Clarity and Uncertainty: 20 Years of Radiology

Saurabh Jha, MBBS, MRCS


June 11, 2015

Editor's Note:
For Medscape's 20th anniversary, radiologist Dr Saurabh Jha reviews the evolution in medical imaging, from the humble chest x-ray to CT, and how imaging became the poster child for healthcare waste.

"The past is a foreign country: they do things differently here" begins L.P. Hartley's novel The Go-Between. The past in radiology is a foreign planet. Patients drank barium milkshakes, not known for their delectable taste, to opacify the bowel. Radiologists then took targeted spot radiographs to display anatomy and reveal pathology. This is not to belittle projectional imaging or its interpreters; the roentgenographic analysis of chest radiographs and barium enemas demands visual intelligence, perception, deep knowledge of pathology and, most important, clinical context.

As a medical student, I realized that context makes a radiologist. I sought a second opinion on a chest radiograph of a dyspneic male. The first opinion was mine: "That's a chest x-ray." After hearing the history, the radiologist asked, "Did you say he has a sick budgie?" I ran to the ward and changed my diagnosis to psittacosis, which the patient had. I became known as the medical student "who knows something about parrot fever." The chest x-ray and the radiologist were symbiotic. Each allowed the other to shine. The radiologist saw shadows which no one else could see, leaving some wondering whether "fluffy opacities" were not fluffy figments of a radiologist's imagination. The radiologist was the ventriloquist to the chest x-ray, allowing it to speak.

Perhaps this is an apocryphal story. The raucous genius Ben Felson, chest radiology's titan, while lecturing once about interstitial lung disease, found that his slides were mixed up, meaning that all of the images were out of sync with the diseases. He casually shrugged his shoulders and said, "Interstitial lung diseases—they all look the same."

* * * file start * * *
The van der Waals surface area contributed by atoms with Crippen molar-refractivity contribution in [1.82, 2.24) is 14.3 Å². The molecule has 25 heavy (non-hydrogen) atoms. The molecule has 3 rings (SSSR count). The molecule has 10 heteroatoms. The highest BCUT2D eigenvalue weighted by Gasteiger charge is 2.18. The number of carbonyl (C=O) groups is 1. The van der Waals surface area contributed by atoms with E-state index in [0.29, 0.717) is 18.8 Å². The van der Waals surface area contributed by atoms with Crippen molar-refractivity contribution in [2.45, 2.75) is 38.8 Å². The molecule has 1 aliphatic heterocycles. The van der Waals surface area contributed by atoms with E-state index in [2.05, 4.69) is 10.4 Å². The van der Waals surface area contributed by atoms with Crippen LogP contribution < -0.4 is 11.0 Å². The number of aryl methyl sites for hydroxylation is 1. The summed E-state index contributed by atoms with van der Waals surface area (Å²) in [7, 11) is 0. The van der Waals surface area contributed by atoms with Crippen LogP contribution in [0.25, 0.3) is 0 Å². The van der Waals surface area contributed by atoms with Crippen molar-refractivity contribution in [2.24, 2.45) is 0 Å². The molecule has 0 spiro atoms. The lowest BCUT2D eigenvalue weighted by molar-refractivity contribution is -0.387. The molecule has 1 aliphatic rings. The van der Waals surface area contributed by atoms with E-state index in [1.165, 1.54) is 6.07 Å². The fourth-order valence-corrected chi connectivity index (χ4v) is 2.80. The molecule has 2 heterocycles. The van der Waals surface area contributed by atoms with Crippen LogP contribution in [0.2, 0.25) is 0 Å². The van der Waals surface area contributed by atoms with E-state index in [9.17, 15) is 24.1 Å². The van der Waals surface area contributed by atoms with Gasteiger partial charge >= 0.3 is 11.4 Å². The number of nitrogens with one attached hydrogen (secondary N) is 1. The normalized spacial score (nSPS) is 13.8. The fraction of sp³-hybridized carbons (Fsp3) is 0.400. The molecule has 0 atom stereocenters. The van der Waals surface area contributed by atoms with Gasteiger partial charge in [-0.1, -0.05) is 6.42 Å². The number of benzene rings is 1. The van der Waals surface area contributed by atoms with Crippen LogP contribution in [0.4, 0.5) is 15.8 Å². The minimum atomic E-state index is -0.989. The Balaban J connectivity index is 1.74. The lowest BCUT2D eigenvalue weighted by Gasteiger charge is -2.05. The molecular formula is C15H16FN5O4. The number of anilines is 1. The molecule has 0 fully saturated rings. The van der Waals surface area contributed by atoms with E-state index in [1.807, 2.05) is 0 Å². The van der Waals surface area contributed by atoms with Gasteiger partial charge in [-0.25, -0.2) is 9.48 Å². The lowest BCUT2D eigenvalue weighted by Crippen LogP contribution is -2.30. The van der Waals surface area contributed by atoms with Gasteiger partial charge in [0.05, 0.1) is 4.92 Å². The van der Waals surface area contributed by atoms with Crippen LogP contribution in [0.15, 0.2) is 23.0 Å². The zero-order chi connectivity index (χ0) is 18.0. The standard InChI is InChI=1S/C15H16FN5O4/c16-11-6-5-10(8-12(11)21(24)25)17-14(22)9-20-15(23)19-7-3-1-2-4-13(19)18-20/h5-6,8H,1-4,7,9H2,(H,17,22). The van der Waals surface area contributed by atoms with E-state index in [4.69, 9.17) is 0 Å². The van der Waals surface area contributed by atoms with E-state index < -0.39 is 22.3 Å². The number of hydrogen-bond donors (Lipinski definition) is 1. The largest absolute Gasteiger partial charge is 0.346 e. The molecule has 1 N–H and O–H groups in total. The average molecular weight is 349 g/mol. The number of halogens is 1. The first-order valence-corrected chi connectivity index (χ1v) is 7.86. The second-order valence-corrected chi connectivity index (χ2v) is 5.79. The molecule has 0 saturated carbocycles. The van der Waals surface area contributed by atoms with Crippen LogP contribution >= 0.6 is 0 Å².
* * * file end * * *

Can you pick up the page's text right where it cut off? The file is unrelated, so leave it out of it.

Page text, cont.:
CT: The Second Helix to Transform Medicine

CT was adopted not because radiographs weren't good enough but because CT was too damn good. CT advanced, gingerly at first, with "step and shoot" or axial scanning. Acquisitions took so long that patients had to hold their breath almost as long as a free diver.

The slip ring, an engineering feat of genius and modest simplicity, shifted the paradigm. CT scans rotated and translated simultaneously, creating a spiral acquisition pattern. "Spiral" is incorrect, technically; it's actually helical, which is befitting: CT is the second helix to have transformed medicine. Detectors increased in multiples of two, creating multidetector CT. Gantries rotated faster. Table speed increased. It was like taking broader panoramic shots from faster-moving trains using cameras with faster shutter speeds.

Vendors outdid each other with detectors—an arms race of sorts. After the Radiological Society of North America's trade show, I could no longer recall one machine from another. Technology had reached its asymptote. Once, after I lectured on the strengths of various CT scans, a radiologist asked which vendor he should choose. "Flip a coin," I replied. He wasn't pleased with my answer. With so many detectors, CT need not move. CT can cover the whole heart, or kidneys, or brain with a hop, step, and a jump. From helical CT we're back to axial scanning. We have come full spiral.

With more body in the same time zone because of faster acquisitions, and with fast delivery of contrast by power injectors, we saw arteries with mind-boggling clarity. CT, the choice for pulmonary embolism (PE) and vascular disease, restricted catheter angiograms to the needy and then relegated them to needless.

Once bothered by the diaphragm's motion, CT now freezes cardiac motion at high heart rates. Thanks to 3D platforms, we can follow tortuous coronary arteries along their curvature so that narrowing is accurately measured. Such advances would have been pointless without digitization, the picture archive and computing system (PACS). If radiologists were hanging thousands of sub-millimeter images on a view box, it is unlikely that we would have demanded finer resolution and more films to hang.

MRI Playing Catch-up

In 1995, you would have been forgiven for believing that radiology was doomed by Hillarycare, and for betting on MRI over CT. MRI's value proposition is soft tissue contrast. MRI tells tissues apart. MRI sees water, or edema—acute pathology's mark of Zorro. MRI sees fingerprints of disease which CT simply can't see. In the brain, bones, liver, and heart, MRI reveals and imposes. Mr Jones no longer "might have had a stroke." MRI makes it clear whether Mr Jones had a stroke or not.

Hardware gives MRI its strength. But MRI became stronger because it played with—cheated, actually—a phantom zone known as k-space. Cleverness is MRI's curse. Just like overachievers, MRI developed an identity crisis. It tried beating CT in imaging of pulmonary and coronary arteries, but it failed. It's trying to beat echocardiography in measuring the heart's physiology, and it isn't succeeding. Recently, MRI merged with PET, which leaves one doubly stunned—stunned by the costs, stunned by the futility.